Tuesday, November 1, 2011

1 1/2 Fret - or more than you wanted to know about a Mountain Dulcimer

As I struggle to play C as a bar chord on the 6th fret, my Mountain Dulcimer teacher took a moment to mention to me, that my life might be easier if I have a 1 1/2 fret added to my dulcimer. What's that you might ask? It's an extra fret between the 1st and 2nd fret. This would enable me to play a C chord as an easy transition from Em, AND play an F chord, which does not exist on my lovely diatonic dulcimer tuned to D A D. I told you it was more than you wanted to know. Why do I love obscure zither instruments anyway? Why couldn't I have just tried taking up the guitar...again.
Well the guitar route failed me twice, and I do so love the sound of an Autoharp, the drone of the Mountain Dulcimer, and the ringing of a Kantele. So here I am, learning a song that would be so much easier with a 1 1/2 fret. For now I must do it the hard way, but once my music party is over, she might be put into the hands of a luthier to make my life that much easier. Because I want to play in the key of C as well, without having to re-tune. Call me crazy, but I think that variety is the spice of life. The instrument pictured above has both a 1 1/2 and 8 1/2 fret.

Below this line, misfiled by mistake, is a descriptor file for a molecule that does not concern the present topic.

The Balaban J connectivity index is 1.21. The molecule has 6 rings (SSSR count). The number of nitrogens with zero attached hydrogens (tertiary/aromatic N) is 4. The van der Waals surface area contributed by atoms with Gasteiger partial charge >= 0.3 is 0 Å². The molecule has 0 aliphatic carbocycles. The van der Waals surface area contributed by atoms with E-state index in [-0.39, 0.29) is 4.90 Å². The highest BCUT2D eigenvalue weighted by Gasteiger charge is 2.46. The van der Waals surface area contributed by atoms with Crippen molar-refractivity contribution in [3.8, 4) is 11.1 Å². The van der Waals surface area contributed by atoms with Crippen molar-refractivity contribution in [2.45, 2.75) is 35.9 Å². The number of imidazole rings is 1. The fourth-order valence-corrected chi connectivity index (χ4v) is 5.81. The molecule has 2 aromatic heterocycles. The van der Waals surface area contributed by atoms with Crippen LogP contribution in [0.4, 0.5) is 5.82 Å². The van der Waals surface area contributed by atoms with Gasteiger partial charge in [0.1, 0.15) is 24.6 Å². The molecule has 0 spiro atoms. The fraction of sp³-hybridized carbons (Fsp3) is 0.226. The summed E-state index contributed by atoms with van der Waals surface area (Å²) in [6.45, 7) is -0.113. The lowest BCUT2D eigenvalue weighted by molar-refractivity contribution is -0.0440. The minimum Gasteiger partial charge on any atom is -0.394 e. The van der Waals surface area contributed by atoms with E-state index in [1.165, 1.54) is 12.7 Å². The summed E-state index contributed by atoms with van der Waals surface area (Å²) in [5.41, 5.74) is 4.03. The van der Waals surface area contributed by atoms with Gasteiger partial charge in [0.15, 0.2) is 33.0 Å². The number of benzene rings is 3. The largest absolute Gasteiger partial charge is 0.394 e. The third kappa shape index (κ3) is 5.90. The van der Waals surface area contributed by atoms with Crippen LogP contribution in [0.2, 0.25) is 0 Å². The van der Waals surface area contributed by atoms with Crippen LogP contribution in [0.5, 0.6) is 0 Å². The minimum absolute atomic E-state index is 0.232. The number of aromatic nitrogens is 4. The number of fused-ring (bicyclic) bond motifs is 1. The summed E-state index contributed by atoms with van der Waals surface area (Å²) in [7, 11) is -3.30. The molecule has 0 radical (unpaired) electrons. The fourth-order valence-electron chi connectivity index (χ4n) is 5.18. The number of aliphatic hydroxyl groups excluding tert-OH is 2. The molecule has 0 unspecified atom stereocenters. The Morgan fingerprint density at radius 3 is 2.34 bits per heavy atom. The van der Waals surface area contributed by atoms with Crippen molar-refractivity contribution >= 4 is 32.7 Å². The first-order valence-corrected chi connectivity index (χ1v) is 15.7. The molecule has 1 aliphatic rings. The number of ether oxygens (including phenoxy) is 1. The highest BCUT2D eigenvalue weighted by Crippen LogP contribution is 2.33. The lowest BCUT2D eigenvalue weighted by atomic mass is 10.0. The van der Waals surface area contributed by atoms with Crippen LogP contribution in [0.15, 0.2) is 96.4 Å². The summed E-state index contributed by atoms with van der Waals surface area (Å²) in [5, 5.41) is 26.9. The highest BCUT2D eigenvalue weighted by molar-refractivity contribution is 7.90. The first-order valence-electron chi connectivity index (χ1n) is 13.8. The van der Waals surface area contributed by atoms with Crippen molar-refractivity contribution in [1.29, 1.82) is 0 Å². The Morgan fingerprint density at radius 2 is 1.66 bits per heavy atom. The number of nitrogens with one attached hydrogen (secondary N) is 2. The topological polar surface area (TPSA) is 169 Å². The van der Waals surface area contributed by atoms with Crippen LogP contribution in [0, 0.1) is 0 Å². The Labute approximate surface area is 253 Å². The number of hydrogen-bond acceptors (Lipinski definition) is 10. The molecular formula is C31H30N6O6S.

Also, an instrument doesn't have to be hard to learn to play to make beautiful music. The mountain dulcimer provides that, and as it turns out, allows for a little more customization in order to play it the way you want it. My first custom change was to remove the second melody string, turning my four string into a three string, it simplifies chording and allows equal play on all three strings for the melody. Now I want to add an extra fret. Technically, I already have 2 extras, the 6 1/2 and the 13 1/2 which are very common on modern mountain dulcimers. Heck, you can even get a fully chromatic one these days, which is kind of like taking up a guitar.

So, I will check with Hoffman Guitars, and see how much they would charge to add an additional fret...or two.

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